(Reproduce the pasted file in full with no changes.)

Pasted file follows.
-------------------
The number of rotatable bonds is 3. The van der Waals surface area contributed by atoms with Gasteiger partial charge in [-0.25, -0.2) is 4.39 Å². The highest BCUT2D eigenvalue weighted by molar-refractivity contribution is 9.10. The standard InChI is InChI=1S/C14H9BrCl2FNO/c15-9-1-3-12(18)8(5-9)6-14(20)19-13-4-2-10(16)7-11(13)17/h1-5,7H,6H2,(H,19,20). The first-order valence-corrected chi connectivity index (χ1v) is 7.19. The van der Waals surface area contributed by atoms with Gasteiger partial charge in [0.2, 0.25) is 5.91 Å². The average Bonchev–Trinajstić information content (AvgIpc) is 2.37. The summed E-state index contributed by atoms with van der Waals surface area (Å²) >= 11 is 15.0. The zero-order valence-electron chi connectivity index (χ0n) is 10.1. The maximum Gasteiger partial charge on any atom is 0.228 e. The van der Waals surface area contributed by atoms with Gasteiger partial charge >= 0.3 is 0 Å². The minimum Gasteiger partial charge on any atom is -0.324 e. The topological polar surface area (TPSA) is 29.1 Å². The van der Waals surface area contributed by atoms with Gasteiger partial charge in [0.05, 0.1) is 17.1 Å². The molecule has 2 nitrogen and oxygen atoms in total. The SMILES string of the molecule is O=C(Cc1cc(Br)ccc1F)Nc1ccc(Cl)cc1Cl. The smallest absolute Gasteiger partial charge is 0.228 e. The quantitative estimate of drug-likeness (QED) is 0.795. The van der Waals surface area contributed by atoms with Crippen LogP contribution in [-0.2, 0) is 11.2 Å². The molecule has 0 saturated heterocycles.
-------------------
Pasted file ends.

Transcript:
The number of rotatable bonds is 3. The van der Waals surface area contributed by atoms with Gasteiger partial charge in [-0.25, -0.2) is 4.39 Å². The highest BCUT2D eigenvalue weighted by molar-refractivity contribution is 9.10. The standard InChI is InChI=1S/C14H9BrCl2FNO/c15-9-1-3-12(18)8(5-9)6-14(20)19-13-4-2-10(16)7-11(13)17/h1-5,7H,6H2,(H,19,20). The first-order valence-corrected chi connectivity index (χ1v) is 7.19. The van der Waals surface area contributed by atoms with Gasteiger partial charge in [0.2, 0.25) is 5.91 Å². The average Bonchev–Trinajstić information content (AvgIpc) is 2.37. The summed E-state index contributed by atoms with van der Waals surface area (Å²) >= 11 is 15.0. The zero-order valence-electron chi connectivity index (χ0n) is 10.1. The maximum Gasteiger partial charge on any atom is 0.228 e. The van der Waals surface area contributed by atoms with Gasteiger partial charge >= 0.3 is 0 Å². The minimum Gasteiger partial charge on any atom is -0.324 e. The topological polar surface area (TPSA) is 29.1 Å². The van der Waals surface area contributed by atoms with Gasteiger partial charge in [0.05, 0.1) is 17.1 Å². The molecule has 2 nitrogen and oxygen atoms in total. The SMILES string of the molecule is O=C(Cc1cc(Br)ccc1F)Nc1ccc(Cl)cc1Cl. The smallest absolute Gasteiger partial charge is 0.228 e. The quantitative estimate of drug-likeness (QED) is 0.795. The van der Waals surface area contributed by atoms with Crippen LogP contribution in [-0.2, 0) is 11.2 Å². The molecule has 0 saturated heterocycles.